Trust and confidence in police dip
A new survey shows most people still have "full" or "quite a lot" of trust and confidence in police.
But it has been revealed that trust and confidence dipped in November after the Roast Busters scandal and a string of bad headlines.
The survey of 9677 people was released as part of a broader report updating progress toward implementing the recommendations of a 2007 commission of inquiry into police conduct, sparked by rape allegations against police officers by Louise Nicholas.
Police Commissioner Peter Marshall said the findings would be the envy of many overseas police forces.
"It is important to remember that we often have contact with people during stressful periods . . . yet obviously many people end up being satisfied with the encounter."
But the survey did not include the month-to-month November figures which showed trust and confidence dipped from a high of 82 per cent in October to 76 per cent, coinciding with the Roast Busters scandal and the conviction of police officer Gordon Meyer for sexual offending.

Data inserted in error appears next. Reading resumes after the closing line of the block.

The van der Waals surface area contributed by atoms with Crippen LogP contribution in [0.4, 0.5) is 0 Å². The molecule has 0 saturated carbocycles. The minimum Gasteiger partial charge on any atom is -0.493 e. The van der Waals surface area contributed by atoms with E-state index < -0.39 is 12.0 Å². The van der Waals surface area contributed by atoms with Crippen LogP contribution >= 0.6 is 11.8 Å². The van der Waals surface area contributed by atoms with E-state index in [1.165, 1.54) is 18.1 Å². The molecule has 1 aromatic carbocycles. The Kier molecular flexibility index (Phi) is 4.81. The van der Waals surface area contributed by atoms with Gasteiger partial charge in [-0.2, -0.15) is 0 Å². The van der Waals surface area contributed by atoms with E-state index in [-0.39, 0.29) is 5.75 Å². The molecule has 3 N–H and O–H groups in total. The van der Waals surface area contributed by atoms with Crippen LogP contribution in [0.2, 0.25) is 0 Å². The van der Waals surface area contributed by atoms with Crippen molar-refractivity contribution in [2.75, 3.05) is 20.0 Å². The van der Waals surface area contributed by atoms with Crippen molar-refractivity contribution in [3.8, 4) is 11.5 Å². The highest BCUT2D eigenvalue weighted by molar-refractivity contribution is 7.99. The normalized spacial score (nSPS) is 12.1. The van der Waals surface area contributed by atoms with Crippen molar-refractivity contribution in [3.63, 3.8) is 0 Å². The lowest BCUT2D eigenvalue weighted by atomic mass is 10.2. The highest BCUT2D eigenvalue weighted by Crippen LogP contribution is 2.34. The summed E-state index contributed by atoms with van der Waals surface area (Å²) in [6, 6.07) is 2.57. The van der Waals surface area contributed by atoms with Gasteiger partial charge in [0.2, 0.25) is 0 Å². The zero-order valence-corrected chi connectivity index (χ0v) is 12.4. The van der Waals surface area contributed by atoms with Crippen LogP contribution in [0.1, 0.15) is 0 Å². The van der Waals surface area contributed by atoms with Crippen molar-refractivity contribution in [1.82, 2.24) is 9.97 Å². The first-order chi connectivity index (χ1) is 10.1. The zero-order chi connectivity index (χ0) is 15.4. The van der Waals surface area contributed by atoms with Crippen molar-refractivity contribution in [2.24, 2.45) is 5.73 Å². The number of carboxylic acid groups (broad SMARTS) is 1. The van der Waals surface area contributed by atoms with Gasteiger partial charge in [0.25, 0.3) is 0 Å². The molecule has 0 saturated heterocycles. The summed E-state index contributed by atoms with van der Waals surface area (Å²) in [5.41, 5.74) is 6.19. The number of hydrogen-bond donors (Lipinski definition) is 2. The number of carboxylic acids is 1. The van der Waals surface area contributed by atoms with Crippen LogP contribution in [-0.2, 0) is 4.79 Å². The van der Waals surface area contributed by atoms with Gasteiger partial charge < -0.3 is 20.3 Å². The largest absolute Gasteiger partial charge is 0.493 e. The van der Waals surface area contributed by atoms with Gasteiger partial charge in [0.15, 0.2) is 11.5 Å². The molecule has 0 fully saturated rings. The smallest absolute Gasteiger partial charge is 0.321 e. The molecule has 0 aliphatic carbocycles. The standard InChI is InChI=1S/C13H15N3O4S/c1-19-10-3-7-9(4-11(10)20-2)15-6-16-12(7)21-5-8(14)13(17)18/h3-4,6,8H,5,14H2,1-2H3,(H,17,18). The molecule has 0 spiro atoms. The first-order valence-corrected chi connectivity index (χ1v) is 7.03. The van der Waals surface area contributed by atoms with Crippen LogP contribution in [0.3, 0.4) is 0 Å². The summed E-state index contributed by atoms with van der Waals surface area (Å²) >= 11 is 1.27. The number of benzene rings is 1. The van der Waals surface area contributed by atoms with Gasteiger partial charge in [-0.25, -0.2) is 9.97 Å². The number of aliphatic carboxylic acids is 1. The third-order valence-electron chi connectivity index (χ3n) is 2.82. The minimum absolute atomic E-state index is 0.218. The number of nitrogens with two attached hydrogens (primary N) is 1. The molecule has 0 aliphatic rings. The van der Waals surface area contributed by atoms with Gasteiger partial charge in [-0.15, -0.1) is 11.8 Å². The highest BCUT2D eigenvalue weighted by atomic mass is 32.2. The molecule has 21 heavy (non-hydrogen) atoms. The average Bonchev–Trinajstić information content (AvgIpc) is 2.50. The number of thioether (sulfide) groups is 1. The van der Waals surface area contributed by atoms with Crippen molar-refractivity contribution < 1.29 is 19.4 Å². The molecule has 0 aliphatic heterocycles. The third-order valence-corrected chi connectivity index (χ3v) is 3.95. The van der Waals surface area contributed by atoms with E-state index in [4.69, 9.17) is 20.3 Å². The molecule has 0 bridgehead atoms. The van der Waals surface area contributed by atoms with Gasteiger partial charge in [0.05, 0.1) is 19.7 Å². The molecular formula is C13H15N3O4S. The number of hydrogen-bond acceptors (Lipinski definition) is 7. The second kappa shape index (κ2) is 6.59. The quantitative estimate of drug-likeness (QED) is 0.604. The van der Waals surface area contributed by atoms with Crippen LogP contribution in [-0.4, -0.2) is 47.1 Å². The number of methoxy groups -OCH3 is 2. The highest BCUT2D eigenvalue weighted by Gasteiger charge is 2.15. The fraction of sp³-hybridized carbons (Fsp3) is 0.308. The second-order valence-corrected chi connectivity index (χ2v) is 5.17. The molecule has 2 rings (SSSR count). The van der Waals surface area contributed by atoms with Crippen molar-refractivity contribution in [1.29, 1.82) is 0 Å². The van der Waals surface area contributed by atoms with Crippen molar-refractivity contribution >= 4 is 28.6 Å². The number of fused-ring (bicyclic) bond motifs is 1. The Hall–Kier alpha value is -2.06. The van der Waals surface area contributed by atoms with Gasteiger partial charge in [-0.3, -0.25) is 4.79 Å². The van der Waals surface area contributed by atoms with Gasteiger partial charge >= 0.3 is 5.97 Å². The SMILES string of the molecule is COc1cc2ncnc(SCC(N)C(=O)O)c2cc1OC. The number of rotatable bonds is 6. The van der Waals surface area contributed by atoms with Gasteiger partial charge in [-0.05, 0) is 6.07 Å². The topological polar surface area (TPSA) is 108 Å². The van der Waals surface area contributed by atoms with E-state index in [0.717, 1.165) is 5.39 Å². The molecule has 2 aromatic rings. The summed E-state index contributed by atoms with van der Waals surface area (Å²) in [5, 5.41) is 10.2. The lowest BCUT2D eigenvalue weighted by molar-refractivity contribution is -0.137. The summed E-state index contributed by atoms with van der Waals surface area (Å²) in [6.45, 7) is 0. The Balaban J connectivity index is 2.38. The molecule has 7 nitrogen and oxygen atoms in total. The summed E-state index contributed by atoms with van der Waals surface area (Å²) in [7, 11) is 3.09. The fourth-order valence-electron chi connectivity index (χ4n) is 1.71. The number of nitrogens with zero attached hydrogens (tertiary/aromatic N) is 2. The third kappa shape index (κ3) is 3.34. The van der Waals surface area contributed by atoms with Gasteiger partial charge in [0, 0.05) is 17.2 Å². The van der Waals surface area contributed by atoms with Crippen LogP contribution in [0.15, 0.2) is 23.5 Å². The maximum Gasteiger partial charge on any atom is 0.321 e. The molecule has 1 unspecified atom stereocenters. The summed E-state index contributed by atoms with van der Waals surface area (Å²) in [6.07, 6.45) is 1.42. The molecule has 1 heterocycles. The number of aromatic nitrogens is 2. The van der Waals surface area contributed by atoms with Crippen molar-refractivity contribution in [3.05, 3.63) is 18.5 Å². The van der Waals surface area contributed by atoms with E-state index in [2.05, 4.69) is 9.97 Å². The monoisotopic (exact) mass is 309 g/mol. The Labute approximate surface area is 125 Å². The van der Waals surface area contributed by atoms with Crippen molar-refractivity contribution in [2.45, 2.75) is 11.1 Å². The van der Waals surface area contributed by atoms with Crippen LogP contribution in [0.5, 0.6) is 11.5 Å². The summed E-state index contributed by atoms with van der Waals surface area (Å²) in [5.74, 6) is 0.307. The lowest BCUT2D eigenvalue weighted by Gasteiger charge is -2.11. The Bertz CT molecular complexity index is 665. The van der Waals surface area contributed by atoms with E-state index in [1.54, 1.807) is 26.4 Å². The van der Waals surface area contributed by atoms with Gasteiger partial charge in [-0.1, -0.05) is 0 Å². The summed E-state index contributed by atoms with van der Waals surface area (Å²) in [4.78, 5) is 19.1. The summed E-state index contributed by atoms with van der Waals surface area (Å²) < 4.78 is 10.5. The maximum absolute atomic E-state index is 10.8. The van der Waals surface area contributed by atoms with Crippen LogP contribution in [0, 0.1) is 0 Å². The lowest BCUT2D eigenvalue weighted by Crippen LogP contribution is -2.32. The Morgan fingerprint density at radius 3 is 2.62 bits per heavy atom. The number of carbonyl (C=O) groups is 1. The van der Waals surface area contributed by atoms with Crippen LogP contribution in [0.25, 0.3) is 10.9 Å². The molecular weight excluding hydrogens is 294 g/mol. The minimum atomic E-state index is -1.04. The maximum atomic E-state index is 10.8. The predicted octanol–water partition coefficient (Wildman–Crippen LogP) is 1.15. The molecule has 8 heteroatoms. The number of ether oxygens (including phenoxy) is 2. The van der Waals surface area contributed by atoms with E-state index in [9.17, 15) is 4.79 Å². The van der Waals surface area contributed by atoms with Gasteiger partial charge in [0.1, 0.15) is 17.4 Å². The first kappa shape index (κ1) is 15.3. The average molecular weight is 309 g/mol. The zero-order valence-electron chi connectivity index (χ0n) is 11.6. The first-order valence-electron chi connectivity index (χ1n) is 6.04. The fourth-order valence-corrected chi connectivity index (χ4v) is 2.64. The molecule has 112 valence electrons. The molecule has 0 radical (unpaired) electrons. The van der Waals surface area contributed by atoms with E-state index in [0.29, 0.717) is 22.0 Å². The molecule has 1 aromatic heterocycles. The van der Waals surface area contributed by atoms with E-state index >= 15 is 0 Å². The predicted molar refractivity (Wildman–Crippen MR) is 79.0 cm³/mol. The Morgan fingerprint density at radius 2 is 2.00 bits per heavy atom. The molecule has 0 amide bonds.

The Roast Busters case raised questions about police treatment of sex abuse victims after it was revealed a group of youths had boasted on Facebook about having sex with drunk and underage girls and no action was taken.
Police initially said their hands were tied because none of the girls complained but that was later revealed to be incorrect.
A police spokeswoman said the figures for November were not included because the figures from month to month were volatile.